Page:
The Herald, Sharon, Pa.

Local News

May 23, 2013

Was land feud motive?

It led to killing, widowed sis says

FRENCH CREEK TOWNSHIP — Ralph L. Young wanted to build some kind of ministry on the family property where he grew up in Franklin.

His sister, Alice Dignall, wasn’t sure what kind of ministry he had planned, but she and her husband, David A. Dignall, were against it.

The siblings’ mother had deeded the property two years ago to Alice and her husband and they allowed Young to live there rent-free.

Then in September, their mother told the Dignalls she wanted the property back to her so she could put it into a trust and the ministry could move forward, Mrs. Dignall said Wednesday.

The Dignalls believed the plan was Young’s, not the mother’s, and the family met in October to discuss the request, Mrs. Dignall said.

“He was manipulating mom,” Mrs. Dignall said at her brother’s preliminary hearing. Police said Young killed David Dignall in French Creek Township Dec. 20 with a shotgun blast and then burned his body.

Young is charged with first- and third-degree murder, reckless burning, possession of incendiary material and abuse of a corpse.

At the family meeting, Mrs. Dignall said she and her husband offered to pay the $50,000 for the 35-acre property that they had verbally agreed to pay to the mother two years ago. She said her siblings – with the exception of Young – encouraged the mother to take the money, concluding it would give her a financial cushion.

Dignall had cashed in his retirement to have the money available, his wife said.

Young very loudly told his family that he believed Mrs. Dignall was the “spirit” of their father, who controlled his children through money, and that she was doing the same thing, Mrs. Dignall said.

The next morning, Young showed up at the Dignall’s French Creek Township home at 28 Blair Lane and asked, “What do you expect of me, now?” Mrs. Dignall said.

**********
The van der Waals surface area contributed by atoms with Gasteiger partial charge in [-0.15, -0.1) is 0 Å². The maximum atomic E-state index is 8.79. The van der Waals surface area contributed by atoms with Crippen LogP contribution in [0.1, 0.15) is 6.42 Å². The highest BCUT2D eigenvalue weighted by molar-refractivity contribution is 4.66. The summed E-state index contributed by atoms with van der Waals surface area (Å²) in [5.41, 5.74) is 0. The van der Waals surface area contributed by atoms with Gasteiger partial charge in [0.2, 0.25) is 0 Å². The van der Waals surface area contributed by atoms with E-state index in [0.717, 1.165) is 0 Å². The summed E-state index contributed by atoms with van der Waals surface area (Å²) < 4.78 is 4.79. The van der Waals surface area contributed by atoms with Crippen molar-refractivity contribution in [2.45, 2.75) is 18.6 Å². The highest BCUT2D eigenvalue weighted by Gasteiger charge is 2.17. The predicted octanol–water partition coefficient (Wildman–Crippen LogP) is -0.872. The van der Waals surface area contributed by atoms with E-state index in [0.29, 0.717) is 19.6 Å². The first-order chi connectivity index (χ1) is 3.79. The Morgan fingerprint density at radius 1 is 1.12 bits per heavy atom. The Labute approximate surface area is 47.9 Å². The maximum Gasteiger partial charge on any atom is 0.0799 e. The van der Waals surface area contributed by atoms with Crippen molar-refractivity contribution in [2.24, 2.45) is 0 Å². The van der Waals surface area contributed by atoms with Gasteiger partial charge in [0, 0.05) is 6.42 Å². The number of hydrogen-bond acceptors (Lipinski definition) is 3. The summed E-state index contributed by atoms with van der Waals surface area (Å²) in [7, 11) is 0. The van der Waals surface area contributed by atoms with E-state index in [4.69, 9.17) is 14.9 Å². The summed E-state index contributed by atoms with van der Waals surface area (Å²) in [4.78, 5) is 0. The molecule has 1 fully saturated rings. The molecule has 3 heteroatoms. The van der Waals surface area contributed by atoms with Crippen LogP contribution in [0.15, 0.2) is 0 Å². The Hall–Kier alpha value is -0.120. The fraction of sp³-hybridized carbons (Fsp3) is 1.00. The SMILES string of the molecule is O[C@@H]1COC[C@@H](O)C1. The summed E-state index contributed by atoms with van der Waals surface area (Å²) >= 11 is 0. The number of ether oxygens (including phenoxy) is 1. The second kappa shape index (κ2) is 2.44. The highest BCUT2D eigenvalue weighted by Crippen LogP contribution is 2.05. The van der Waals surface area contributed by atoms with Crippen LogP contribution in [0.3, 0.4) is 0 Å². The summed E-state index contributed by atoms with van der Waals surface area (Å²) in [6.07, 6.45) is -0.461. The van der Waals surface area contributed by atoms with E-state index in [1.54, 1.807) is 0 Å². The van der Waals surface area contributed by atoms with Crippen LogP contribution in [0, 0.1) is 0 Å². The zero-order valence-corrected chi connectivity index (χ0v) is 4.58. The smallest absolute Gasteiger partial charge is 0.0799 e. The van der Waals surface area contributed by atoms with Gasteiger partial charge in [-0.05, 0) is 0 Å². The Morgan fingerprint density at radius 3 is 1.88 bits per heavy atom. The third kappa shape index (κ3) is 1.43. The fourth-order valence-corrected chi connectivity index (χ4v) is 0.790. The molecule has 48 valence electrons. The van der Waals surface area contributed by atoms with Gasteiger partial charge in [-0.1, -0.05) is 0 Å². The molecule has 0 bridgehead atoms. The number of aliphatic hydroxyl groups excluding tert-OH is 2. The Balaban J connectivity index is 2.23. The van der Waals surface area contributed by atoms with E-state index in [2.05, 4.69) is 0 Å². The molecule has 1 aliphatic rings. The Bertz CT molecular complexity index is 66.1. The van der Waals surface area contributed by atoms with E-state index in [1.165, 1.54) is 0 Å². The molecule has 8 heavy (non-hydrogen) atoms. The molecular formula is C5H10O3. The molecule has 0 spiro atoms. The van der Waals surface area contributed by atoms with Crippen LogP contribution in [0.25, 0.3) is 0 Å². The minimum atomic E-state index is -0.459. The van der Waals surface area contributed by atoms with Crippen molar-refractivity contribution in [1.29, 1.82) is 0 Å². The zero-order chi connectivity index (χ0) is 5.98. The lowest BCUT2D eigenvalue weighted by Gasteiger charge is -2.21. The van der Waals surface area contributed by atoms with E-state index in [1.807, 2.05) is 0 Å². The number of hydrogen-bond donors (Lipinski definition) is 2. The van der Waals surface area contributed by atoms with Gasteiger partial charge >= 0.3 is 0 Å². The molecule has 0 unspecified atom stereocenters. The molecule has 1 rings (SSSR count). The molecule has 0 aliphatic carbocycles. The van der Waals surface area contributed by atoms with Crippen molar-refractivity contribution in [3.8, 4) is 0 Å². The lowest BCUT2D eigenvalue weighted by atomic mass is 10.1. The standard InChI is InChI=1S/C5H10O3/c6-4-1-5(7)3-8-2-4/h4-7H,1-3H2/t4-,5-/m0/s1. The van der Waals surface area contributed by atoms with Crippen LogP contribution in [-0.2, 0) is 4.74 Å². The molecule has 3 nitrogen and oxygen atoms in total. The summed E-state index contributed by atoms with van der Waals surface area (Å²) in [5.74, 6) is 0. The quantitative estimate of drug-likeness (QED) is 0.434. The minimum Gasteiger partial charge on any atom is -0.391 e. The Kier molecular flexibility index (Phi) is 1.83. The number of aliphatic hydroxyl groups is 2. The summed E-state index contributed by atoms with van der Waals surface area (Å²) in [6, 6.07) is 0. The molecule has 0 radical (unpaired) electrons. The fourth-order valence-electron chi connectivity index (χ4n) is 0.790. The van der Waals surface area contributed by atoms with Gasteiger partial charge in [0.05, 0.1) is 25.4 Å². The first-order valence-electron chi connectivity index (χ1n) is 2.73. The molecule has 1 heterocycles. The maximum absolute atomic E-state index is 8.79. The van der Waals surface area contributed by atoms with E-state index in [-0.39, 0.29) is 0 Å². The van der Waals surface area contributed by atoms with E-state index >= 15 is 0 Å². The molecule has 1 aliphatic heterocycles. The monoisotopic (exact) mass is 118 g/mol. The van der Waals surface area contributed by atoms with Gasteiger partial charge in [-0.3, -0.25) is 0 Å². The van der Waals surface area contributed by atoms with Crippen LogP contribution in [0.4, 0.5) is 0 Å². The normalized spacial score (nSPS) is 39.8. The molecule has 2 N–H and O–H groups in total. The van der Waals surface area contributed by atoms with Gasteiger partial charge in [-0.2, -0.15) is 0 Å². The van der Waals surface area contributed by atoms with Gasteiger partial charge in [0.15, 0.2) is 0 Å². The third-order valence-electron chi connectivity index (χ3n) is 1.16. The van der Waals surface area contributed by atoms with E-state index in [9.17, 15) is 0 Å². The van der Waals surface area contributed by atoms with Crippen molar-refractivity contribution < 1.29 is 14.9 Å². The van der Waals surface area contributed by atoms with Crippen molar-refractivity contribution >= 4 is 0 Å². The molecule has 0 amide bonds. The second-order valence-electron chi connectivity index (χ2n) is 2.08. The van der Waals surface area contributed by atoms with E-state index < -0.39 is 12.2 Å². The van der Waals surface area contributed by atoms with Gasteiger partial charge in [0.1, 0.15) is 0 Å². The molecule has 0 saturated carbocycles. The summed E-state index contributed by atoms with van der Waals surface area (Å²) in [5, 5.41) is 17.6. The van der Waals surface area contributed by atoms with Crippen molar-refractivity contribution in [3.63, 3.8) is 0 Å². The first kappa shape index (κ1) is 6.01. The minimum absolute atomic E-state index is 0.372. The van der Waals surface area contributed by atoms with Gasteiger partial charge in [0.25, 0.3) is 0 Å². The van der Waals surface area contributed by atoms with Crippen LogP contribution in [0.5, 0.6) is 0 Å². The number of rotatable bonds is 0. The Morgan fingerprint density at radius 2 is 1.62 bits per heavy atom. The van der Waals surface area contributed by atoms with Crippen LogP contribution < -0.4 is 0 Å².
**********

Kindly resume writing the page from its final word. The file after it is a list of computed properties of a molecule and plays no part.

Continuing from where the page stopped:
Dignall told him he would have to pay $300 rent, cut the grass and shovel snow, with a lease beginning Jan. 1, she said.

Young later accepted a copy of the lease and paid rent.

The day of Dignall’s death, Young called his brother-in-law shortly after 5 p.m., testified state police Cpl. Douglas R. Maxwell, discussing an interview with Young that occurred a day later and a review at that interview of his cellular telephone.

Young told police he wanted to catch Dignall at the Cochranton business Dignall owned with his brother, Dennis, Dignall’s Auto Parts, to ask about brake pads. Young said he left Franklin at about 4:30 p.m., drove to Hollobaugh and Cochranton roads in French Creek and tried to call Dignall. When Young could not get his brother-in-law, Young drove home, Maxwell said Young told him.

“He indicated to us he did not get out of his car,” Maxwell said.

After the interview, police gave Young a ride home. At the scene, police were waiting for a search warrant to arrive, and Maxwell and Young continued small talk.

“He asked me what the statute of limitations on murder was,” Maxwell said. “To me, the question seemed odd, in light of the situation we were dealing with.”

At the interview, Young was wearing a blue plaid shirt-jacket and blue pants, Maxwell said. The clothing, which was seized by police, is significant because it matches the description of someone seen standing at Hollobaugh and Cochranton shortly before authorities were notified that someone had been found dead there.

Jeffrey McMaster, a friend of Dignall’s, said he was headed home from work when he drove behind the teal-colored van he knew Dignall to drive, although he never saw Dignall in it. As he passed Hollobaugh and Cochranton, McMaster saw a man “milling around.” The man was about 5 feet 10 inches to 6 feet tall, wore dark blue pants and a plaid, flannel shirt, McMaster said.